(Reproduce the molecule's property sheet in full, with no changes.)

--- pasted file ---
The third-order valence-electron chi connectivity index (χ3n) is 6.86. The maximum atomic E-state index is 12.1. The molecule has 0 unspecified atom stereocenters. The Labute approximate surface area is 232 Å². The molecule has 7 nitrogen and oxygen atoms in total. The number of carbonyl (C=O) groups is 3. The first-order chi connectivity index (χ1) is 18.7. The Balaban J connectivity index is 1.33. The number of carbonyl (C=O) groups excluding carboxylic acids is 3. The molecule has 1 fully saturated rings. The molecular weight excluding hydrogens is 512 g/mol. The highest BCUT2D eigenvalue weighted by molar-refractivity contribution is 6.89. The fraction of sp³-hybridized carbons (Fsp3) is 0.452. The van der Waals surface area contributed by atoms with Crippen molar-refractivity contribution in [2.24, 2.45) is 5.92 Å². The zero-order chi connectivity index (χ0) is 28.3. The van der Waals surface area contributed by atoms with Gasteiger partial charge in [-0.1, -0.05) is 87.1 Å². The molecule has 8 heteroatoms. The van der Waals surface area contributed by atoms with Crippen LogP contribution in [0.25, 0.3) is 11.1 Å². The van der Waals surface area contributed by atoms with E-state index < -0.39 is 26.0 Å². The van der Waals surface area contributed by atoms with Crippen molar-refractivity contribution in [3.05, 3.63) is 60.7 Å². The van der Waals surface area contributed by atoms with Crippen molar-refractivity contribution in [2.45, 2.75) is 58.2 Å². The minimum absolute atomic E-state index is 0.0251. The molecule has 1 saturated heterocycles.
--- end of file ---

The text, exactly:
The third-order valence-electron chi connectivity index (χ3n) is 6.86. The maximum atomic E-state index is 12.1. The molecule has 0 unspecified atom stereocenters. The Labute approximate surface area is 232 Å². The molecule has 7 nitrogen and oxygen atoms in total. The number of carbonyl (C=O) groups is 3. The first-order chi connectivity index (χ1) is 18.7. The Balaban J connectivity index is 1.33. The number of carbonyl (C=O) groups excluding carboxylic acids is 3. The molecule has 1 fully saturated rings. The molecular weight excluding hydrogens is 512 g/mol. The highest BCUT2D eigenvalue weighted by molar-refractivity contribution is 6.89. The fraction of sp³-hybridized carbons (Fsp3) is 0.452. The van der Waals surface area contributed by atoms with Crippen molar-refractivity contribution in [2.24, 2.45) is 5.92 Å². The zero-order chi connectivity index (χ0) is 28.3. The van der Waals surface area contributed by atoms with Gasteiger partial charge in [-0.1, -0.05) is 87.1 Å². The molecule has 8 heteroatoms. The van der Waals surface area contributed by atoms with Crippen LogP contribution in [0.25, 0.3) is 11.1 Å². The van der Waals surface area contributed by atoms with E-state index < -0.39 is 26.0 Å². The van der Waals surface area contributed by atoms with Crippen molar-refractivity contribution in [3.05, 3.63) is 60.7 Å². The van der Waals surface area contributed by atoms with Crippen molar-refractivity contribution in [2.45, 2.75) is 58.2 Å². The minimum absolute atomic E-state index is 0.0251. The molecule has 1 saturated heterocycles.